Improving our bathing waters

Investing in the North West

In the past, the quality of bathing waters in our region has been poor. In 1988, just six of the 29 bathing waters met mandatory bathing water guidelines.

Over the last 30 years we have spent £1.5 billion improving the region’s bathing waters. It has involved engineering on a massive scale, bringing sewage treatment for the first time to Blackpool and Fleetwood and upgrading treatment processes. We’ve also completed major projects to store vast volumes of storm water. By 2021, all of the bathing waters in the North West passed the minimum standards and 93% were classified as Good or Excellent.

Our Investments

  • AllonbyOur £4.5m project at Allonby wastewater treatment works was completed in April 2016. We increased the capacity of the plant by building additional treatment units which now reduces the number of storm spills in wet weather.

  • image of a riverIn 2017 we invested £6.4m installing ultra-violet light disinfection at our treatment plant to improve the final treated effluent returned to the environment.

  • Carnforth construction workAt Hagg Lane we completed a £7m project in 2017 to help improve bathing waters at Morecambe. This involved building a new underground tank to reduce storm water spills into the River Keer.

  • Construction imageIn April 2017 we completed a £14m project to upgrade Chorley wastewater treatment works. By increasing the capacity of the works and improving the process we now discharge cleaner water to the River Yarrow which helps improve bathing waters and shellfish beds off the Fylde Coast.

  • Kendal WwTWIn 2017 we completed a £3.5m project to install ultra-violet light disinfection at Kendal WwTW. This helps improve the water quality in Morecambe Bay.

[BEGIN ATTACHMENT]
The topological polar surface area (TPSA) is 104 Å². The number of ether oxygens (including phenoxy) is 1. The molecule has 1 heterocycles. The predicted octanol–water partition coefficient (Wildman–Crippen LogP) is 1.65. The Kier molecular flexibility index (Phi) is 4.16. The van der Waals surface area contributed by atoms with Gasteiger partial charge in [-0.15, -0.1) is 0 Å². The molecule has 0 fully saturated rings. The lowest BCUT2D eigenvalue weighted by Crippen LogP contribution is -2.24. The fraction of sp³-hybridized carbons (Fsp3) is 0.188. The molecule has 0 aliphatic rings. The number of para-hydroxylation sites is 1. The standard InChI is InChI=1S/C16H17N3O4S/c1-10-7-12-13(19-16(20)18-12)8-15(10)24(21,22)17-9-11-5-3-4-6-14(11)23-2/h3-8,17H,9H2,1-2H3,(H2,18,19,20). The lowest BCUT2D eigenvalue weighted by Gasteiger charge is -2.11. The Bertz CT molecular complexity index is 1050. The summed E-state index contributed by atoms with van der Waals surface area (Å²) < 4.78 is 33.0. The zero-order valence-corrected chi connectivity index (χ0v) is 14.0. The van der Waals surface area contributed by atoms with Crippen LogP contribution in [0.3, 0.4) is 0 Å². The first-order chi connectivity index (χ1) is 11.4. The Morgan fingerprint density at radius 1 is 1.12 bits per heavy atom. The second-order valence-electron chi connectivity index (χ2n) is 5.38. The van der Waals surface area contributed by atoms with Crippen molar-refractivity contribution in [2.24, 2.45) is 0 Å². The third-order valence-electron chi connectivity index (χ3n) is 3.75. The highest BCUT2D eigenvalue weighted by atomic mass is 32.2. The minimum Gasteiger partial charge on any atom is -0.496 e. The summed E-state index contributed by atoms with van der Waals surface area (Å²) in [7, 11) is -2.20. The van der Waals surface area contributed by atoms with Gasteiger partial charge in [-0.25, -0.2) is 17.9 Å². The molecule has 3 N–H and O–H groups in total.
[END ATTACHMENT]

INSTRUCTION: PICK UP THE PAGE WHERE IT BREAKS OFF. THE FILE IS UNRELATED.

• Preston WwTWIn 2018 we invested £19m upgrading Preston wastewater treatment works by building extra storm water storage on site. We can now store the equivalent of 47 Olympic-sized swimming pools, which reduces the need for storm overflows to operate, improving bathing waters at St Annes, St Annes North, Southport and Blackpool South.

  • Blackpool storage tankIn 2018 we invested £38 million at Blackpool South. This major project separated rainwater away from the sewer system in the Marton Moss area, using new sustainable drainage systems. We also constructed an underground storage tank to collect storm water, which likewise helped reduce the frequency of storm overflow spills.

  • Anchrosholme storage tankIn 2019 we completed a £100m project which involved building a 12,000 cubic metre new underground storm storage tank, pumping station and long sea outfall pipe at Anchorsholme Park in Cleveleys. This has reduced the volume of storm water spills which are now discharged 3.7km off the coast, well away from the bathing waters on the Fylde coast.

  • Morecambe WwTWIn 2020 we completed a £70m investment scheme at Morecambe wastewater treatment works. As well as installing the latest treatment technology, we built more than 9,000 cubic metres of tidal storage which prevents discharges during low tides and a new outfall pipeline. We also built 24,000 cubic metres of storm water storage at the nearby Schola Green pumping station which has reduced the number of storm discharges.